Psychedelics have long been linked to spiritual experiences with a significant majority of participants reporting some form of a spiritual experience often characterized as "universal consciousness" and "connection to all things". These reports are often similar to those of individuals taking part in religious prayers without ingesting any substances.
A recent article by Psychology Today explores the similarities between psychedelics and prayers by highlighting fMRI imaging data from both groups. These images have identified a group of brain structures and cortical regions that become activated and/or demonstrate evidence of active neuroplasticity, with either exposure to a variety of psychedelics or intense spiritual experiences.
The fMRI imaging of the prayer group demonstrates significant changes in the cingulate, frontal, and temporal cortexes of participants after a week-long spiritual retreat. In comparison, the psychedelic group's brain imaging demonstrated acute activation in the exact same three regions of the brain.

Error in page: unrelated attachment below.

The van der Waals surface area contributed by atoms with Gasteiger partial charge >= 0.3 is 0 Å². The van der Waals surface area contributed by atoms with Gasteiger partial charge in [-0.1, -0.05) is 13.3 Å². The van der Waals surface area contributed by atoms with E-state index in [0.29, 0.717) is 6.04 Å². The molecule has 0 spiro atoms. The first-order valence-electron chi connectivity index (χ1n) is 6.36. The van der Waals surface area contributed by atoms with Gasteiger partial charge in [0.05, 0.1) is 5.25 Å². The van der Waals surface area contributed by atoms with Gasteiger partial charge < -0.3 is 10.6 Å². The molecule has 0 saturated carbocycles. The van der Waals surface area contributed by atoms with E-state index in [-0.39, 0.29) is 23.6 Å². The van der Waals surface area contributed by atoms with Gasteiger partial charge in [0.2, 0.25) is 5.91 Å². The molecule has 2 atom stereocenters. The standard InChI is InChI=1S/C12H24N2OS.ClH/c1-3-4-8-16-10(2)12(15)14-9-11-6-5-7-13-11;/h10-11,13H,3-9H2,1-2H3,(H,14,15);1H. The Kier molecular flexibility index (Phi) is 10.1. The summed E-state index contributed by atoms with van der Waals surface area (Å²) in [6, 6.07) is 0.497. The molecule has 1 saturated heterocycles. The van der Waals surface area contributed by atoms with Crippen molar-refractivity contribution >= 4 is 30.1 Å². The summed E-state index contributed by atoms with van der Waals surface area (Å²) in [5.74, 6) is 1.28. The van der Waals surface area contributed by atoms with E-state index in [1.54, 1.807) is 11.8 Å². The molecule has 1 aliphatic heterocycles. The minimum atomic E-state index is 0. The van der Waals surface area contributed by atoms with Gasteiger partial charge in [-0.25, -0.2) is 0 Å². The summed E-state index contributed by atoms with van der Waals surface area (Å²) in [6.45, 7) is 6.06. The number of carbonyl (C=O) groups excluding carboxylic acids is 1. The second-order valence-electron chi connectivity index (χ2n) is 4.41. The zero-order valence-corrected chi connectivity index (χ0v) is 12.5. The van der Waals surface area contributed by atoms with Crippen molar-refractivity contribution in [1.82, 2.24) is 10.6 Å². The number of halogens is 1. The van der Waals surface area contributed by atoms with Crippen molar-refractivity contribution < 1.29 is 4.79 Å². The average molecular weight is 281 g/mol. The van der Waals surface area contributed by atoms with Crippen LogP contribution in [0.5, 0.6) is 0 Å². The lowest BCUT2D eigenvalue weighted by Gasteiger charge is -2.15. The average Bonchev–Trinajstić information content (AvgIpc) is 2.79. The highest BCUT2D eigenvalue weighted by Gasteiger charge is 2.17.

The article goes on to conclude that "Taken together, the results of these studies suggest that religious or spiritual experiences and psychedelics increase introspection and a generally positive mood by modulating brain activity in a network of cortical structures that includes the frontal medial and temporal lobes, as well as the cingulate gyrus.
These studies do not prove that these experiences are identical; rather, they suggest that the two experiences involve the activation of overlapping neural structures during intense religious experiences and hallucinations. It should come as no surprise, then, that many cultures have developed strict religious and social rules around the use of plants that produce hallucinations. Extracts from the classical entheogenic psychoactive plants, or symbolic representations of them such as the burning of incense, have often played a significant role in religious ceremonies."